Mathematics Stack Exchange is a question and answer site for people studying math at any level and professionals in related fields. Join them; it only takes a minute:

Sign up
Here's how it works:
  1. Anybody can ask a question
  2. Anybody can answer
  3. The best answers are voted up and rise to the top

Prove $\exists \xi \in [0,\pi]$ such that $$ \int_0^\pi e^{-x}\cos(x)\,dx = \sin(\xi)$$

Well, I was thinking on using the Generalized MVT, but it doesnt seem I obtain the right answer. How do you guys would tackle this problem?

share|cite|improve this question
up vote 6 down vote accepted

$$\left|\int_0^\pi\mathrm e^{-x}\cos(x)\,\mathrm dx\right|\lt\int_0^\pi\mathrm e^{-x}\,\mathrm dx=\left[-\mathrm e^{-x}\right]_0^\pi=1-\mathrm e^{-\pi}\lt1\;.$$

share|cite|improve this answer
Actually if $\xi$ is supposed to be in $[0,\pi]$, you also want it to be $\ge 0$. For that, apply the change of variables $u =\pi - x$ to obtain $$\int_{\pi/2}^\pi e^{-x} \cos(x)\ dx = -\int_0^{\pi/2} e^{x-\pi} \cos(x)\ dx$$ so $$ \int_0^\pi e^{-x} \cos(x)\ dx = \int_0^{\pi/2} (e^{-x} - e^{x-\pi}) \cos(x)\ dx \ge 0$$ since $e^{-x} - e^{x-\pi}$ for $0 \le x \le \pi/2$. – Robert Israel Oct 20 '12 at 0:02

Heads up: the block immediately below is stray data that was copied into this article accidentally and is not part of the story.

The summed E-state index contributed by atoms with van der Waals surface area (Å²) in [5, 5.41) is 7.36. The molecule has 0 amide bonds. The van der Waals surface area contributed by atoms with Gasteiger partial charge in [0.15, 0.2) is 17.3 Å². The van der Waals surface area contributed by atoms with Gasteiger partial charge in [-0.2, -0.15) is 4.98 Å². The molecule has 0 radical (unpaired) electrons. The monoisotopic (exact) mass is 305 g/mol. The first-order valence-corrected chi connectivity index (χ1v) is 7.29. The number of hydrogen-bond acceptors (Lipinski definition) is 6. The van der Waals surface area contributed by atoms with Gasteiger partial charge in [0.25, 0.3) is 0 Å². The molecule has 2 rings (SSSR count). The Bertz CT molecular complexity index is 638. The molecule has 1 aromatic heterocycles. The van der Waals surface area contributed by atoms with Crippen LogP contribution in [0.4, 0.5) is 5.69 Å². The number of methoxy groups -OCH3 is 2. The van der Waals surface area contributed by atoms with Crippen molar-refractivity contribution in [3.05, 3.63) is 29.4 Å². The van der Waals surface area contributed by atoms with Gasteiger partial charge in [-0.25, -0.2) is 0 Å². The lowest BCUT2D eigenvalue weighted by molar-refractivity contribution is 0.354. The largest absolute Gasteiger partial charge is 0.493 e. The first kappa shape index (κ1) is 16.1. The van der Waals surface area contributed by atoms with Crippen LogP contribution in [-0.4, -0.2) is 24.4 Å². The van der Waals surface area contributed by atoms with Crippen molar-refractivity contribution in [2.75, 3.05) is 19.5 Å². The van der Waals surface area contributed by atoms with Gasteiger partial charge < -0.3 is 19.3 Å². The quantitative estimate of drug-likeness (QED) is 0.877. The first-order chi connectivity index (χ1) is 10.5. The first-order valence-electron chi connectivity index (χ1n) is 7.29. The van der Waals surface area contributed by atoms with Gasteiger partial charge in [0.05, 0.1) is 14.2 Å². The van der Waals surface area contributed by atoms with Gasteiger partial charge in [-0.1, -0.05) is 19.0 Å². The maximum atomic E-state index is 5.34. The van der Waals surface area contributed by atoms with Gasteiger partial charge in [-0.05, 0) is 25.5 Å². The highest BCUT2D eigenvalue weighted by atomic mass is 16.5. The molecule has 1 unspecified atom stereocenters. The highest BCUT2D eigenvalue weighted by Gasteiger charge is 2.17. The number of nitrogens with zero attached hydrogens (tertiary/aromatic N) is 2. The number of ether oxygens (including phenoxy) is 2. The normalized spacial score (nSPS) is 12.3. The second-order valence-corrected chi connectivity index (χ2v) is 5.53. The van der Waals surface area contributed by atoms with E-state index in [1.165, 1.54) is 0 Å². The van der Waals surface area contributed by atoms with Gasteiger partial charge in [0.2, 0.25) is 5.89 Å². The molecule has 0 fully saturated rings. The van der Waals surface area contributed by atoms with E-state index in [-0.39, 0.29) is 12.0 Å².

Since you want to prove existence, one example will suffice.

Note that $$\int_0^\pi {{e^{ - x}}\cos (x)dx} = \frac{{{e^{ - \pi }}(1 + {e^\pi })}}{2}$$ (you can use complex exponential trick to evaluate the integral) and let $$\xi = {\sin ^{ - 1}}\left( {\frac{{{e^{ - \pi }}(1 + {e^\pi })}}{2}} \right) \in \left[ {0,\pi } \right].$$

share|cite|improve this answer

Your Answer


By posting your answer, you agree to the privacy policy and terms of service.

Not the answer you're looking for? Browse other questions tagged or ask your own question.